It is time to Relay once again
Published 11:05 pm Wednesday, June 11, 2008
It’s been a whole year since you last heard from me; and for those of you who know me, you probably can’t believe I’ve kept quiet this long.
Well, Ole Man River threw us a curve ball in May, and even though we didn’t really want to, we were forced to postpone the Relay for Life until June. For those of us who volunteer for Relay, we are staunch believers that “the show must go on,” so you can believe that postponement was a bad word for us.
The people who are going through a cancer diagnosis, your friends and your loved ones, don’t have the option to postpone their disease and their fight. They must trudge forward; and we want to be right there beside them, taking every step with them. Therefore, we thought about the high water long and hard before finally making the decision to push it back six weeks. Our concern for the safety of our volunteers and our cancer survivors was forethought in our minds, and we certainly did not want to put any extra burdens on the town officials who were already fighting their own battles with the water situation. So, postpone we did, and now June is here and the weekend for Relay for Life.
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We’ve heard everything this week from “Man, it’s going to be hot” to “There’s a 60 percent chance of rain.” You must remember, we do live in Natchez, the heart of the South, where it’s always hot here in the summer. So, yes, it will be hot; and yes, it might rain. But we’re going to work through it and around it. When we first started out 13 years ago, we had a small Relay on the asphalt at the Natchez Mall. Our first Relay was in July. You can imagine how hot it was in July, and on asphalt even.
At that time, I was a team captain; and our “team,” which consisted of me and two others from our office, struggled and rained sweat on that hot asphalt in July to erect our first-ever tent site, a hunting camp.
Again, remember, the team was a total of three; two girls and one guy. While us girls did our best to hammer and hold, push and tug, wrench and wrangle, all under the watchful and scrutinizing eye of our fearless male leader, we finally managed to erect the first side of our three-sided camp. Standing back with utter pride to gaze upon our “creation,” it was about that time that a huge gust of the only wind of the day blew across the mall parking lot. Down went our creation, while we could only watch in total disbelief. And then, a strange thing happened; it became funny. The three of us started laughing; and after a while, our sweat was mixed with tears from laughing so hard.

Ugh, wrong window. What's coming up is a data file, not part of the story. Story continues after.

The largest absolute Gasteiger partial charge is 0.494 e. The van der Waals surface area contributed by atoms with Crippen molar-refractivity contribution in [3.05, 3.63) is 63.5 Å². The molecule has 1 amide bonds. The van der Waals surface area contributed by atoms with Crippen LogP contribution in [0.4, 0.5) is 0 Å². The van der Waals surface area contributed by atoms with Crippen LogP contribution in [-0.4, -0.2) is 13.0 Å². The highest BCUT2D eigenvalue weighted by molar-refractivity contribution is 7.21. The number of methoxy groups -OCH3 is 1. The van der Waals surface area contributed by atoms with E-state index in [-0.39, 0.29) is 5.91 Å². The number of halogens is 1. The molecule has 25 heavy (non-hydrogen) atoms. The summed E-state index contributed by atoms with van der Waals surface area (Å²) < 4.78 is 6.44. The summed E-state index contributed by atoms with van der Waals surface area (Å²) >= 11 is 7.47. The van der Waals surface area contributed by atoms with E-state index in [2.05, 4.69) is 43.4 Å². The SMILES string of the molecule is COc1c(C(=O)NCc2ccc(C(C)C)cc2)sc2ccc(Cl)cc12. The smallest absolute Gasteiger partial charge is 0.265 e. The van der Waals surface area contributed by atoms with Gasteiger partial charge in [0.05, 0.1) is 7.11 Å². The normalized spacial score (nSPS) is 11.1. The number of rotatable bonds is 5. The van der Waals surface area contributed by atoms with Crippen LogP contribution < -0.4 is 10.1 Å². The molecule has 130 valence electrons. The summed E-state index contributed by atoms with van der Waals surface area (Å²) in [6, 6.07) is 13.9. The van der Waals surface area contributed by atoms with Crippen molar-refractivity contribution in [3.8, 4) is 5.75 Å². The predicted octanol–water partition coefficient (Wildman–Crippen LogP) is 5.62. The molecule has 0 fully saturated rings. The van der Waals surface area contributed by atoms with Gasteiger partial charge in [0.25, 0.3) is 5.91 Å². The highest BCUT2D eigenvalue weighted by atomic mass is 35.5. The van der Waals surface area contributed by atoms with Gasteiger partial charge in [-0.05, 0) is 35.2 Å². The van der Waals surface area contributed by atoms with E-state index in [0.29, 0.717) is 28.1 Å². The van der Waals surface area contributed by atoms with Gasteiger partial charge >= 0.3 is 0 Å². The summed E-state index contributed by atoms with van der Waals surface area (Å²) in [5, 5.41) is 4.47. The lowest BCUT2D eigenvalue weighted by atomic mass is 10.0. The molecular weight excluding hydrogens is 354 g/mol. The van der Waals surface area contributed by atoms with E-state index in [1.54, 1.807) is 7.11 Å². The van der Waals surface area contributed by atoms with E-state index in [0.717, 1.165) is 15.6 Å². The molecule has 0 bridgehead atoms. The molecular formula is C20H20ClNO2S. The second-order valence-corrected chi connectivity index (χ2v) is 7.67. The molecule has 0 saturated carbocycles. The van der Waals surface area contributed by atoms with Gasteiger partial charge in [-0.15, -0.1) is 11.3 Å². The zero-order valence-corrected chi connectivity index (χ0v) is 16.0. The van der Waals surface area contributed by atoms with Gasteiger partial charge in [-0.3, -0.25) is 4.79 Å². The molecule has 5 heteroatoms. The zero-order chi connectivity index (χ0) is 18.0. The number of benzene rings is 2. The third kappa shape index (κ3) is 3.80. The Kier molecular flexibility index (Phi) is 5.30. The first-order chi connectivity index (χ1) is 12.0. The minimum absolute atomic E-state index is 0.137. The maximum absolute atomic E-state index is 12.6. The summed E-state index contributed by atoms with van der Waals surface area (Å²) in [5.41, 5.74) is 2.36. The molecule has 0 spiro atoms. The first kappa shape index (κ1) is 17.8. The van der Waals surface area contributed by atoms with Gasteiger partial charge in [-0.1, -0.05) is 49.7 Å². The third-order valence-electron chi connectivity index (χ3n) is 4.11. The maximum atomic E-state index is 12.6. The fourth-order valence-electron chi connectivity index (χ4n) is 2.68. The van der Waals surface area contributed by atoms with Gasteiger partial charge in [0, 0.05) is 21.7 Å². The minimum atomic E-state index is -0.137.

We picked up our pride and our “creation,” and we started the task all over again. We finally managed to get our crude hunting camp erected, and even though we were totally enthralled with our project, teams with a larger number of members appeared and put up mansions compared to our site. But we didn’t care. We had accomplished a very large feat for our small team. Our hearts were swelling with the pride that can only come with doing something for someone else, expecting nothing in return.
This is the same feeling that every team, every volunteer, and every participant experiences at Relay. Last year, the clouds poured rain the entire Thursday night before Relay and until noon the day of Relay. We trudged through the mud and slush, moved our tents over an extra foot or two, and carried on with our mission. So if it rains this year, we will do it again. We were like kids last year; the adults were splashing through the water with as much glee as a toddler — and we raised $275,000!
When you live in the South, there are some things you grow to expect — heat and rain. Use common sense when putting up your tent sites Friday morning; don’t overdo it, take plenty of rest breaks, and drink plenty of water. We want to encourage all survivors to come, even in the heat, and take things at your own pace. We will have fans under the survivor tents during the survivor reception. This should keep our survivors cool until their survivor lap, which is always the highlight of our Relay. You will not want to miss seeing our 300 plus survivors circle the track.
Splash on your sunscreen, don your sunshades and cap, throw an umbrella in your car, and come on down to the Vidalia Riverfront for a fun-filled day of good food and entertainment. Several teams will have their tent sites up and running by noon on Friday, so bring your office mates to lunch.
Stay a little or stay a lot; either way, you’re sure to leave with a good feeling.
Oh, and did I mention that it’s Friday the 13, but who’s superstitious?
See you Friday.
Janis Holder is chairman of 2008 Relay for Life of the Miss-Lou.